(Science) — But such a feat has not been observed in previous CRISPR experiments, and some scientists are now questioning whether the repairs really happened that way. In a paper published online this week on the preprint server bioRxiv, a group of six geneticists, developmental biologists, and stem cell researchers offers alternative explanations for the results. And uncertainty about exactly how the embryos’ DNA changed after editing leaves many questions about the technique’s safety, they argue. (The authors declined to discuss the paper while it’s being reviewed for publication.) …
READ MORE>
FDA Approves First Gene Therapy for Leukemia
(NPR) — The Food and Drug Administration on Wednesday announced what the agency calls a “historic action” — the first approval of a cell-based gene therapy in the United States. The FDA approved Kymriah, which scientists refer to as a “living drug” because it involves using genetically modified immune cells from patients to attack their cancer. The drug was approved to treat children and young adults up to age 25 suffering from a form of acute lymphoblastic leukemia who do not respond to standard treatment or have suffered relapses. …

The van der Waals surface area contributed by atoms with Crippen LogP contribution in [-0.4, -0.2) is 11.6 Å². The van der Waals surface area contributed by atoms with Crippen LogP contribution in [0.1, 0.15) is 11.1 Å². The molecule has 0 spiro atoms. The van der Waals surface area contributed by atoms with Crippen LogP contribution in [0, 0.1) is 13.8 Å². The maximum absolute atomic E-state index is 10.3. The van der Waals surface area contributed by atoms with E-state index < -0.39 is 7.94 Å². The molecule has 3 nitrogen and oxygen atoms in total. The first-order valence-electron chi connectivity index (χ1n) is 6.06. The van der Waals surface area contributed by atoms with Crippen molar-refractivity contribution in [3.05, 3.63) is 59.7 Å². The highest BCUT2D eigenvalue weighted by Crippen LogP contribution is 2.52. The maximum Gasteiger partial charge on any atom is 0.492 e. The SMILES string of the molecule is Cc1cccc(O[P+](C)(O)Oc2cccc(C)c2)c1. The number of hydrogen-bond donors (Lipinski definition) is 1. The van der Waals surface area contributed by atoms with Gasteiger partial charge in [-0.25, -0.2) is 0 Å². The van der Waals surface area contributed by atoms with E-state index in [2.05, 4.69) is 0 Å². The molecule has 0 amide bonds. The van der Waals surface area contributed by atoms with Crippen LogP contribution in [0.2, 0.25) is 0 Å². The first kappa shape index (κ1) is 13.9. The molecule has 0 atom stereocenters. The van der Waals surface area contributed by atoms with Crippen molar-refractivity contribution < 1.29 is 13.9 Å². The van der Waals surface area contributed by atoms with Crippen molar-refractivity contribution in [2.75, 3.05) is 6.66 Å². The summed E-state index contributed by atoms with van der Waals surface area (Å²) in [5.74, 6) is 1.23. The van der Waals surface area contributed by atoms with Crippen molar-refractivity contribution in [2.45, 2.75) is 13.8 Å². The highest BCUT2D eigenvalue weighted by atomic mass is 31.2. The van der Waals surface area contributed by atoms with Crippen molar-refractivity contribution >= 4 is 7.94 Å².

READ MORE>
With a Simple DNA Test, Family Histories Are Rewritten
(New York Times) — The question of ethnicity is enmeshed with another difficult challenge for DNA testers: geography. Genetics researchers generally know which DNA sequences originated on which continents. But pinpointing a particular country of origin, as many testing services claim to do, is far trickier. Scientists simply do not have good data on the genetic characteristics of particular countries in, say, East Africa or East Asia. Even in more developed regions, distinguishing between Polish and, for instance, Russian heritage is inexact at best. …
READ MORE>
Why People May Have Pig Organs inside Them One Day
(TIME) — The findings have obvious implications for the many people waiting for a transplant. But one of the lead study authors, George Church, a geneticist at Harvard and founder of eGenesis, says the promise of pig organs that are compatible with humans may be even bigger. If pig organs could be engineered to be even healthier and more durable than the average human organ—which Church believes is possible—they could have a profound effect on human health and longevity, he says. …
READ MORE>
Why Teens Need to Understand Care Plans for Dying Parents